wishes) in London. His sound film of Lindbergh’s

to use Western Electric’s equipment. In exchange, the patents owned by Fox-Case
were cross-licensed with Western Electric. William Fox was now in the sound
business. “Movietone and Vitaphone have wedded and once again all is quiet
along the Potomac.”

meanwhile, was still producing short movies. In December 1926, the famous
playwright George Bernard Shaw supposedly accepted to appear in front of de
Forest’s camera. He soon appeared in front of Fox’s camera instead. De Forest
got a boost when his sound film of Lindbergh’s receptions in Washington and New
York was booked into several theaters. Powel Crosley, Jr. (owner of the large
Crosley Radio Company) made a deal to manufacture one hundred Phonofilm
systems. He soon became president of the De Forest Radio Company, which de
Forest had sold in 1923. Desperate for capital, in September, de Forest presented
Phonofilm in London. His sound film of Lindbergh’s receptions was positively
received and played in forty-five theaters there. In December 1927, de Forest
sold Phonofilm to South African financier I. W. Schlesinger, which marked the
end of de Forest’s career as a movie producer. In 1928, Crosley’s
“new” De Forest Radio Company went bankrupt, again. Phonofilm was
reorganized as British Talking Pictures. It had produced 50,000 feet of talking
film by then and offered to rent its Phonofilm equipment to any producer. Lee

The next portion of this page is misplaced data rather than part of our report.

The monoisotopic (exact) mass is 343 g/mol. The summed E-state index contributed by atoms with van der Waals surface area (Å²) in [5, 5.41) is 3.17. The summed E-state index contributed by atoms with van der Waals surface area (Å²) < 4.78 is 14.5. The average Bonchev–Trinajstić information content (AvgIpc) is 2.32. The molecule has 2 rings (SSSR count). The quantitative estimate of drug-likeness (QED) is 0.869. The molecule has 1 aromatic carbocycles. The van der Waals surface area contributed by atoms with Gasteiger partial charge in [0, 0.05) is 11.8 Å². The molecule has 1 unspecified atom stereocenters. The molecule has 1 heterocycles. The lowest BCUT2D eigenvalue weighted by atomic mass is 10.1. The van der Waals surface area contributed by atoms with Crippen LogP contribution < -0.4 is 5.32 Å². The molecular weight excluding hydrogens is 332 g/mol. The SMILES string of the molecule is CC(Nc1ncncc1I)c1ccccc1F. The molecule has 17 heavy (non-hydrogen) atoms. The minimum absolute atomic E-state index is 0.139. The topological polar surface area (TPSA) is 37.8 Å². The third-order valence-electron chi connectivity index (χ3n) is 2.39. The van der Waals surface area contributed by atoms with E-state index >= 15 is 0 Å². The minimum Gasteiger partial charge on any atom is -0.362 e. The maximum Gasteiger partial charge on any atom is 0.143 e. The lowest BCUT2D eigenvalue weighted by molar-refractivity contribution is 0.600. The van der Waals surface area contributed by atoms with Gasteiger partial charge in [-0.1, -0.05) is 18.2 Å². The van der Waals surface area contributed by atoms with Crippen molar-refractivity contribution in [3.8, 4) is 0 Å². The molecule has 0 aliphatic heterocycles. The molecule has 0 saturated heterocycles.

de Forest remained active in Schlesinger’s Phonofilm as chief engineer.

1.1.  Movietone’s
Synchronized Shorts and Features

Movietone films were first presented in New York in February 1927. They did not
contain dialogue. He needed a theater in which to promote Movietone, so he paid
$12 million to buy it from Roxy (public corporation financed by 9000 small
stockholders). It opened in March of the same year and it had projectors necessary
for showing Vitaphone discs, which were the model for Movietone, and Movietone
optical tracks. In June, the newsreel was introduced to the Fox Varieties. The
successful silent feature WHAT PRICE GLORY? was released again, but this time
with a soundtrack. The same happened with SEVENTH HEAVEN, previously silent
romantic drama, later rearranged with a Movietone score by Erno Rapee. The
first original Fox Movietone film was SUNRISE (1927) by the director F. W.
Marnau, which received largely positive feedback and was praised as one of the
best accomplishments in production ever. The sound was critically acclaimed as
better than Vitaphone: “In tonal range and quality, Movietone has
demonstrated its superiority in the field of synchronized sound and action
films.” Fox was extremely positive with the outcome, and thought that
Movietone will “enhance silent films with meritorious music. Features,
comedies, newsreels-all are slated for the same treatment.” Next big film
was FOUR SONS by John Ford in 1928. The theme song was called “Little Mother”
and it was composed by Erno Rapee and sung by Harold van Duzee. The film that did
not receive particularly positive commentary was directed by Howard Hawks and